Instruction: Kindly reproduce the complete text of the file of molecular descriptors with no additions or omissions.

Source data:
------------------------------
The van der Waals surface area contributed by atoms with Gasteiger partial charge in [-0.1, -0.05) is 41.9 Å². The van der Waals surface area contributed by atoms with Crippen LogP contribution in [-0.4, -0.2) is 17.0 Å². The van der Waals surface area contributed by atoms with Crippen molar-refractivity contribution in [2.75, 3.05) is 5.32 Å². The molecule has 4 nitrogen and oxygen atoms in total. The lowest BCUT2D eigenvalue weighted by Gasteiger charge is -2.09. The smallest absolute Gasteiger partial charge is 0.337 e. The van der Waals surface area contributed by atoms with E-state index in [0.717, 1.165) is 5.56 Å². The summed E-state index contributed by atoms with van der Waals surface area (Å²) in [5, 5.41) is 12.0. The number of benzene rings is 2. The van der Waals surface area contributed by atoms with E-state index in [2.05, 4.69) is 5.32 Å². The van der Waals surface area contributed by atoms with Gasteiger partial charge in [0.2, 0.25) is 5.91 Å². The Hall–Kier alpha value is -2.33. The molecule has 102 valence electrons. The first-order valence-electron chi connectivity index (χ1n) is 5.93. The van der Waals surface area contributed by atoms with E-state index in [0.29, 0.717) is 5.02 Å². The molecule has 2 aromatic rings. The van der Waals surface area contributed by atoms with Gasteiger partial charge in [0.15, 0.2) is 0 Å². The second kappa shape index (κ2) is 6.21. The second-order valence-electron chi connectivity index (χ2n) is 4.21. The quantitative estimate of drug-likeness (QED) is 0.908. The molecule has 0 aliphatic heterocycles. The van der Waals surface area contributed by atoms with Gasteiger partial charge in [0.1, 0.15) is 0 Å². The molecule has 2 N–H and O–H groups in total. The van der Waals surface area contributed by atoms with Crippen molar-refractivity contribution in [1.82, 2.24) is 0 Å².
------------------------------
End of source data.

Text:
The van der Waals surface area contributed by atoms with Gasteiger partial charge in [-0.1, -0.05) is 41.9 Å². The van der Waals surface area contributed by atoms with Crippen LogP contribution in [-0.4, -0.2) is 17.0 Å². The van der Waals surface area contributed by atoms with Crippen molar-refractivity contribution in [2.75, 3.05) is 5.32 Å². The molecule has 4 nitrogen and oxygen atoms in total. The lowest BCUT2D eigenvalue weighted by Gasteiger charge is -2.09. The smallest absolute Gasteiger partial charge is 0.337 e. The van der Waals surface area contributed by atoms with E-state index in [0.717, 1.165) is 5.56 Å². The summed E-state index contributed by atoms with van der Waals surface area (Å²) in [5, 5.41) is 12.0. The number of benzene rings is 2. The van der Waals surface area contributed by atoms with E-state index in [2.05, 4.69) is 5.32 Å². The van der Waals surface area contributed by atoms with Gasteiger partial charge in [0.2, 0.25) is 5.91 Å². The Hall–Kier alpha value is -2.33. The molecule has 102 valence electrons. The first-order valence-electron chi connectivity index (χ1n) is 5.93. The van der Waals surface area contributed by atoms with E-state index in [0.29, 0.717) is 5.02 Å². The molecule has 2 aromatic rings. The van der Waals surface area contributed by atoms with Gasteiger partial charge in [0.15, 0.2) is 0 Å². The second kappa shape index (κ2) is 6.21. The second-order valence-electron chi connectivity index (χ2n) is 4.21. The quantitative estimate of drug-likeness (QED) is 0.908. The molecule has 0 aliphatic heterocycles. The van der Waals surface area contributed by atoms with Gasteiger partial charge in [0.1, 0.15) is 0 Å². The molecule has 2 N–H and O–H groups in total. The van der Waals surface area contributed by atoms with Crippen molar-refractivity contribution in [1.82, 2.24) is 0 Å².